139 Vorontsov Palace, in Odessa

Vorontsov Palace, in Odessa

(July 30, 2021) This week, 80 years ago, the Siege of Odessa began as elements of the Romanian Fourth Army, commanded by Lt. Gen. Nicolae Ciupercă, arrived outside Odessa.

Odessa is located on the Black Sea and is the fourth largest city in Ukraine, with a population exceeding 1 million. At the beginning of the war, the city had a population of more than 600,000, of which Jews, with 33 percent, were the most numerous, followed by Ukrainians and Russians at 30 percent each. By the time of the siege, half the population had fled. Additionally, most of the heavy industry had been dismantled and shipped out.

The Romanians hoped to be able to take Odessa on the move — before the Soviets could perfect their defenses. Only 30,000 Soviet soldiers defended it at the time. However, strong defenses had already been prepared consisting of three concentric lines. That, coupled with Romanian ineptitude, prevented a quick conquest.

The defense of the city was entrusted to the Separate Coastal Army, which had been formed on July 20, 1941 and was commanded by Lt. Gen. Georgii P. Sofronov.

The Army consisted of the: 25th (Chapayev) and 95th Rifle Divisions, commanded by Ivan Y.Petrov and Vasilii Frolovich Vorobev; a Calvary Division; an N.K.V.D. Regiment and three anti-aircraft battalions. The garrison was reinforced by the 175th Rifle Division in September.

One of the soldiers in the Chapayev (named for a hero of the Russian Civil War) Red Banner Rifle Division was Lyudmila Pavlichenko, who would become the most proficient female sniper in history with 309 confirmed kills, of which 187 came during the defense of Odessa. Most of the rest were achieved during the defense of Sevastopol.

Of the 309, 100 were Axis officers and 36 were enemy snipers. She was wounded four times. After the last injury, she did not return to combat, but turned to training other snipers.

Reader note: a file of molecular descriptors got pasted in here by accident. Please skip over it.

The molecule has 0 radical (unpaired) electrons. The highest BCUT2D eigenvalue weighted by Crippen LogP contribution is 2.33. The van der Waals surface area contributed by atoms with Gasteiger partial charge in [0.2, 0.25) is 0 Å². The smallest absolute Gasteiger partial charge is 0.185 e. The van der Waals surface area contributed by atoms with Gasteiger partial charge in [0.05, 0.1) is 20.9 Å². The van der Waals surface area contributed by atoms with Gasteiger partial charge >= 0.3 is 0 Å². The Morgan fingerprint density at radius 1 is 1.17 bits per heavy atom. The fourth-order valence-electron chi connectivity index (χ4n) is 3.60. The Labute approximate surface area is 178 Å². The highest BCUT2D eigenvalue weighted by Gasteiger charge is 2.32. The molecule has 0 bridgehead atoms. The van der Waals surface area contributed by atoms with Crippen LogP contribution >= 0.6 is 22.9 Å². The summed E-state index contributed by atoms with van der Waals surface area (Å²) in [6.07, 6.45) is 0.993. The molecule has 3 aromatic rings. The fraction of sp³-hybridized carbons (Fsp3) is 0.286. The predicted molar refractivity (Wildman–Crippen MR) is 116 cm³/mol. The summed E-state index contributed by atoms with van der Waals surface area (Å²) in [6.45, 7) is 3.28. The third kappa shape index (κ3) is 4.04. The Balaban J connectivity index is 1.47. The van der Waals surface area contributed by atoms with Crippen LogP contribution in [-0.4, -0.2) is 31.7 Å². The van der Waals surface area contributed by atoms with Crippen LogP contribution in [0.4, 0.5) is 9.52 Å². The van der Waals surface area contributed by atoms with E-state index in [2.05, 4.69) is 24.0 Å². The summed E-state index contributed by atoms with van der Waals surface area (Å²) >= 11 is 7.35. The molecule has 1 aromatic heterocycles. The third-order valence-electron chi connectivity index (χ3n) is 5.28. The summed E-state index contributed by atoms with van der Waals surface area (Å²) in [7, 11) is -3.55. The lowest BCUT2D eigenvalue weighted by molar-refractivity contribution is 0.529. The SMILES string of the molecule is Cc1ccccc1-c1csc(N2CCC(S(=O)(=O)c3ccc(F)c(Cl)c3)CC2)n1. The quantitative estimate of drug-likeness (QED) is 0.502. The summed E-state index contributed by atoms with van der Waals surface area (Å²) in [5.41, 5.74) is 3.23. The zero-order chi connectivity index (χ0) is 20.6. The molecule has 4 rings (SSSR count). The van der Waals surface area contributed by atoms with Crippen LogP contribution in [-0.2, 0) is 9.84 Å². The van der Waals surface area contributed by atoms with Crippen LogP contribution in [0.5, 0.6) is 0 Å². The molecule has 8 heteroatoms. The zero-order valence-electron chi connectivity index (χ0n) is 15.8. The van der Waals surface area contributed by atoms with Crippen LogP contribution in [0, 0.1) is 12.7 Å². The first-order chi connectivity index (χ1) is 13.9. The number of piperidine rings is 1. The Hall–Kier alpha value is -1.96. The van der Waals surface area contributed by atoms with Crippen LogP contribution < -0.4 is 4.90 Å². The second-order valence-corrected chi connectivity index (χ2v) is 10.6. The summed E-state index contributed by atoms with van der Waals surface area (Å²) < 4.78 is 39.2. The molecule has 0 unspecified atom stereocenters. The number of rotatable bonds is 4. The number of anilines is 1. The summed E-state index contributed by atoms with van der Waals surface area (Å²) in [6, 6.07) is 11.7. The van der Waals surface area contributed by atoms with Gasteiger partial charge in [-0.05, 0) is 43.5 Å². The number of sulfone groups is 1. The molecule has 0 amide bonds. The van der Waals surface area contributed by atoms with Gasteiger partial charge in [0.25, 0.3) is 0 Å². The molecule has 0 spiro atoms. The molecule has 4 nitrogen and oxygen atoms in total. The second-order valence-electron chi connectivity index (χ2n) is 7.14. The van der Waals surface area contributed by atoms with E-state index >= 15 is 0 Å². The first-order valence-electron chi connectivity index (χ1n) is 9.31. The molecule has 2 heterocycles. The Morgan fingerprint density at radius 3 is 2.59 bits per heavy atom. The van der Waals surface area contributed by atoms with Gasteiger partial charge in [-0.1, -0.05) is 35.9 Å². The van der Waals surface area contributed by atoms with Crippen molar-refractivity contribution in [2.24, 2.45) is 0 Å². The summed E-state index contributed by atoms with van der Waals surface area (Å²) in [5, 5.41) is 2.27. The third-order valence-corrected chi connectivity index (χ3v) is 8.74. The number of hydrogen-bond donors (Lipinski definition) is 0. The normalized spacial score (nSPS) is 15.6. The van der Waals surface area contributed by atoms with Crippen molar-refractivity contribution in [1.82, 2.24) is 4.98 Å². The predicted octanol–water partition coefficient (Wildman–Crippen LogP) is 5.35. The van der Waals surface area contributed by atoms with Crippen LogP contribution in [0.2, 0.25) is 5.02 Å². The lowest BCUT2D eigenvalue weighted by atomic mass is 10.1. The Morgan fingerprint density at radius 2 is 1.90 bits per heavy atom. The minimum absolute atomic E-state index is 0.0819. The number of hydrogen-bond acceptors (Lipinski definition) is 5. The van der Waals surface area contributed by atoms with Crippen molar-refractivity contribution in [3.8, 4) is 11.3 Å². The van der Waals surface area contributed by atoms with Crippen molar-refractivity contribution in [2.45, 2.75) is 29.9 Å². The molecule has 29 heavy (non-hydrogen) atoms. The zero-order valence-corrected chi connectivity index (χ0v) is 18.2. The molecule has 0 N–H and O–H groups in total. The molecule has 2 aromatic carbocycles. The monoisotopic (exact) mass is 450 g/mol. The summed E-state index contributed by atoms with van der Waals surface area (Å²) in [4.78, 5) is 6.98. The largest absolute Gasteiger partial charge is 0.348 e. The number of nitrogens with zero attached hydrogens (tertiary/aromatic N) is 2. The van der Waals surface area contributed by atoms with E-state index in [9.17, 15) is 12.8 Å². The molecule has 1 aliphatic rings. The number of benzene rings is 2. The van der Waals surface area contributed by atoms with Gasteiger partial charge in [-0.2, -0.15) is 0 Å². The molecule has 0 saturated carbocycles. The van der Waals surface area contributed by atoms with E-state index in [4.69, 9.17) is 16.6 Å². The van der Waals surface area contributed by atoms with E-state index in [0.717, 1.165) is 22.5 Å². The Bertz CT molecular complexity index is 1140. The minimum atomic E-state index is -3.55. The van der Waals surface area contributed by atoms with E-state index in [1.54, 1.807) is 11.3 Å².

In late 1942, Pavlichenko visited the White House, becoming the first Soviet citizen to do so. She then embarked on a tour of the country with First Lady Eleanor Roosevelt. Before her return to the USSR, she also toured Canada and the United Kingdom. Upon her return to the Soviet Union, she was promoted to major and named a Hero of the Soviet Union. A stamp was issued in her honor. After her death, in 1974, a second stamp honoring her was issued. She is buried in the Novodevichye Cemetery, in Moscow.

The Romanian General Staff ordered Gen. Ciupercă to capture the city on Aug. 8, 1941. That same day Moscow sent the following message, “The situation on the land front notwithstanding, Odessa is not to be surrendered.” Within five days, Gen. Ciupercă’s Fourth Army had surrounded the city by land. Four days later, the city’s water reservoirs were captured.

By Aug. 28, the first line of defense had been breached and the Romanians were preparing to assault the second line. The port was now within range of Romanian artillery, and Gen. Ciupercă’s Fourth Army had suffered 27,307 casualties.